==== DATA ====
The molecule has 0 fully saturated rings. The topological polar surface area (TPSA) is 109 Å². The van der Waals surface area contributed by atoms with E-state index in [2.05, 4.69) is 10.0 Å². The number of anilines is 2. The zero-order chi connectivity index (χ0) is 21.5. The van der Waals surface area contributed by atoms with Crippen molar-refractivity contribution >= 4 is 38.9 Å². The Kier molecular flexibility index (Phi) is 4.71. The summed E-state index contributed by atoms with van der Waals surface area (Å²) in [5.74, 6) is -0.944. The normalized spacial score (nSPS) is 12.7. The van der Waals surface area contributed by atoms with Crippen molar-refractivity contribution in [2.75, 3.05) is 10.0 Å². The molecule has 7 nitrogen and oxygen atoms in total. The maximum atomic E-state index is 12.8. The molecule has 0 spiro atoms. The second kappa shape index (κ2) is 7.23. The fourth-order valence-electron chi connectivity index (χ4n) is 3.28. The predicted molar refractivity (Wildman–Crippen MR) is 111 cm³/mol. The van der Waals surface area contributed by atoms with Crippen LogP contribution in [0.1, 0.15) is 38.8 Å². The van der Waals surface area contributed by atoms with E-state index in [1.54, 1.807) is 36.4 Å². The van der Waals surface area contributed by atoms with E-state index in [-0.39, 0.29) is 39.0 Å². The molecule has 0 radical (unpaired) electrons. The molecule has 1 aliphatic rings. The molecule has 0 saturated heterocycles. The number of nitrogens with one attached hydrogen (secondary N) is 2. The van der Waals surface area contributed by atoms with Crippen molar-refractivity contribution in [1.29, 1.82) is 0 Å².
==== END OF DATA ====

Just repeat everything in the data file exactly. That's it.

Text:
The molecule has 0 fully saturated rings. The topological polar surface area (TPSA) is 109 Å². The van der Waals surface area contributed by atoms with E-state index in [2.05, 4.69) is 10.0 Å². The number of anilines is 2. The zero-order chi connectivity index (χ0) is 21.5. The van der Waals surface area contributed by atoms with Crippen molar-refractivity contribution >= 4 is 38.9 Å². The Kier molecular flexibility index (Phi) is 4.71. The summed E-state index contributed by atoms with van der Waals surface area (Å²) in [5.74, 6) is -0.944. The normalized spacial score (nSPS) is 12.7. The van der Waals surface area contributed by atoms with Crippen molar-refractivity contribution in [2.75, 3.05) is 10.0 Å². The molecule has 7 nitrogen and oxygen atoms in total. The maximum atomic E-state index is 12.8. The molecule has 0 spiro atoms. The second kappa shape index (κ2) is 7.23. The fourth-order valence-electron chi connectivity index (χ4n) is 3.28. The predicted molar refractivity (Wildman–Crippen MR) is 111 cm³/mol. The van der Waals surface area contributed by atoms with Crippen LogP contribution in [0.1, 0.15) is 38.8 Å². The van der Waals surface area contributed by atoms with E-state index in [1.54, 1.807) is 36.4 Å². The van der Waals surface area contributed by atoms with E-state index in [-0.39, 0.29) is 39.0 Å². The molecule has 0 radical (unpaired) electrons. The molecule has 1 aliphatic rings. The molecule has 0 saturated heterocycles. The number of nitrogens with one attached hydrogen (secondary N) is 2. The van der Waals surface area contributed by atoms with Crippen molar-refractivity contribution in [1.29, 1.82) is 0 Å².